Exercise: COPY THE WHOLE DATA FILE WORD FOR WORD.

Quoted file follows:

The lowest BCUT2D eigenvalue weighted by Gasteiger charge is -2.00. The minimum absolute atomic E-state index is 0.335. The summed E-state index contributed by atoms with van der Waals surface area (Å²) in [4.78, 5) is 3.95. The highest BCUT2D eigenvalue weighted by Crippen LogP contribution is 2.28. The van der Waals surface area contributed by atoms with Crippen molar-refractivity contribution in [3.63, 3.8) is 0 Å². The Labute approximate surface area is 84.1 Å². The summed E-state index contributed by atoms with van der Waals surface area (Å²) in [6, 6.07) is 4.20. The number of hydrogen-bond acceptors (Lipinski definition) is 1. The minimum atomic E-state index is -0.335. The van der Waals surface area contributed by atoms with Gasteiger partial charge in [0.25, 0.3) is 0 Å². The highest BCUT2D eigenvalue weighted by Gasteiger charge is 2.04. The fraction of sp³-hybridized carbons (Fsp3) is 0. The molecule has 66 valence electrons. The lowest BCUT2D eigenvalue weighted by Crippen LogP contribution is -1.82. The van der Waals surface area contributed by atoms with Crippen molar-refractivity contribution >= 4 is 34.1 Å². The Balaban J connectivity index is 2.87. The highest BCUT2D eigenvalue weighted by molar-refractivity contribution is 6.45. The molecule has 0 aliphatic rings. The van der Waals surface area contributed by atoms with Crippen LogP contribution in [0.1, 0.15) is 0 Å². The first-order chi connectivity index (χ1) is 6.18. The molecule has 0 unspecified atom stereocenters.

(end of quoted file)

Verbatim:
The lowest BCUT2D eigenvalue weighted by Gasteiger charge is -2.00. The minimum absolute atomic E-state index is 0.335. The summed E-state index contributed by atoms with van der Waals surface area (Å²) in [4.78, 5) is 3.95. The highest BCUT2D eigenvalue weighted by Crippen LogP contribution is 2.28. The van der Waals surface area contributed by atoms with Crippen molar-refractivity contribution in [3.63, 3.8) is 0 Å². The Labute approximate surface area is 84.1 Å². The summed E-state index contributed by atoms with van der Waals surface area (Å²) in [6, 6.07) is 4.20. The number of hydrogen-bond acceptors (Lipinski definition) is 1. The minimum atomic E-state index is -0.335. The van der Waals surface area contributed by atoms with Gasteiger partial charge in [0.25, 0.3) is 0 Å². The highest BCUT2D eigenvalue weighted by Gasteiger charge is 2.04. The fraction of sp³-hybridized carbons (Fsp3) is 0. The molecule has 66 valence electrons. The lowest BCUT2D eigenvalue weighted by Crippen LogP contribution is -1.82. The van der Waals surface area contributed by atoms with Crippen molar-refractivity contribution >= 4 is 34.1 Å². The Balaban J connectivity index is 2.87. The highest BCUT2D eigenvalue weighted by molar-refractivity contribution is 6.45. The molecule has 0 aliphatic rings. The van der Waals surface area contributed by atoms with Crippen LogP contribution in [0.1, 0.15) is 0 Å². The first-order chi connectivity index (χ1) is 6.18. The molecule has 0 unspecified atom stereocenters.